By Daniela Raymond
Last month, workers in Haiti resumed construction of a canal near the Massacre River that flows along the border of the Dominican Republic. This has prompted the Dominican Republic to close its borders over conflict on river access to the two historically combative countries.
Haiti has resumed building the canal to help alleviate a drought hitting Haiti’s Maribaroux plain. Dominican President Luis Abinader has stated that the canal will redirect the river’s flow of water, putting stress on Dominican farmers and the enclosing environment. Concurrently, the Haitian government has persisted that the building of the canal falls within their rights to Massacre River and they have the fundamental freedom to use its natural resources.
The conflict between Haiti and the Dominican Republic is far from recent news. The river in question is one of the major sites of conflict between the two. Seventy-four, years ago the river was a scene of mass slaughter of Haitians that has been ingrained in the population’s collective memory, but often seems forgotten by the rest of the world.
It is estimated that between 9,000 and 20,000 Haitians were slaughtered in the Dominican Republic under the order of Dominican dictator Rafael Trujillo. The tragedy was nicknamed the Parsley Massacre because Dominican soldiers holding a sprig of parsley demanded suspected Haitians to pronounce the Spanish word for parsley —“perejil.” The word was difficult for native Haitian Creole speakers, which unfortunately cost them their lives at the border. Dark times continued to follow for months and years after. Thousands of families were rounded up, tortured and killed simply for being Haitian.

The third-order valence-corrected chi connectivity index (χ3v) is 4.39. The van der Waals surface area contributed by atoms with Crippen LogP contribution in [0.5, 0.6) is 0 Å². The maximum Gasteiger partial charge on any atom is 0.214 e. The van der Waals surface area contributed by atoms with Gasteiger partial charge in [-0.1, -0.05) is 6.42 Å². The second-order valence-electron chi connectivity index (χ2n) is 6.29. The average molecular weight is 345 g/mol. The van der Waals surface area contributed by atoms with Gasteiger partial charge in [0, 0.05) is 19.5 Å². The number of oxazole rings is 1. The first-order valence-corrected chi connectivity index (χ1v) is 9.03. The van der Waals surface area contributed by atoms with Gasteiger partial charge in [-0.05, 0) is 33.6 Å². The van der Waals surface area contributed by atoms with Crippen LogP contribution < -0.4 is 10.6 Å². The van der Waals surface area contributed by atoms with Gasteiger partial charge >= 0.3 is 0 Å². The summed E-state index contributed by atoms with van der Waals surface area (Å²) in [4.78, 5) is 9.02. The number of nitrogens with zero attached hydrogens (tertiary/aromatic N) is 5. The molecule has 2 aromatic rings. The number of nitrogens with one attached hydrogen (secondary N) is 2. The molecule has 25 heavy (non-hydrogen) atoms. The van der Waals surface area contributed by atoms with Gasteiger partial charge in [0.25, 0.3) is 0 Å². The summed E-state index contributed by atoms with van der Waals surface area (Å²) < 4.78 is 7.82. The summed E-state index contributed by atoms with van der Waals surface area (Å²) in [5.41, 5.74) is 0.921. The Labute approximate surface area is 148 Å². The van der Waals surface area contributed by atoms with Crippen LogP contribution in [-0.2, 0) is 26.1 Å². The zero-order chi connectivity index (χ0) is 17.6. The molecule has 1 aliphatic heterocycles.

Before this closure of the border, it was open for full passage both ways from Monday to Friday. Each day, the bridge that links the town of Dajabon on the Dominican side and Ouanaminthe is filled with waves of people bringing goods to the markets. The border closure has paralyzed a key economic lifeline for Haitians who buy and sell goods.
The closure also affects the millions of people who live in Haiti, but cross the border daily for work. Right-winged Dominican politicians and racist propaganda have stirred up a considerable amount of anti-Haitian sentiment and prejudice against Haitians has become commonplace. Despite the hostility, large numbers of Haitians had continued to cross over the border to find work up until the border closure.
The Haitian government has responded stating that it has a right to the shared river and that construction is in line with a 1929 treaty. Currently, construction has continued and the border remains closed. Both countries will suffer economically and likely worsen the humanitarian situation in areas close to the border. Haiti is the Dominican Republic’s third biggest consumer and trading partner, putting an extra strain on their economic system.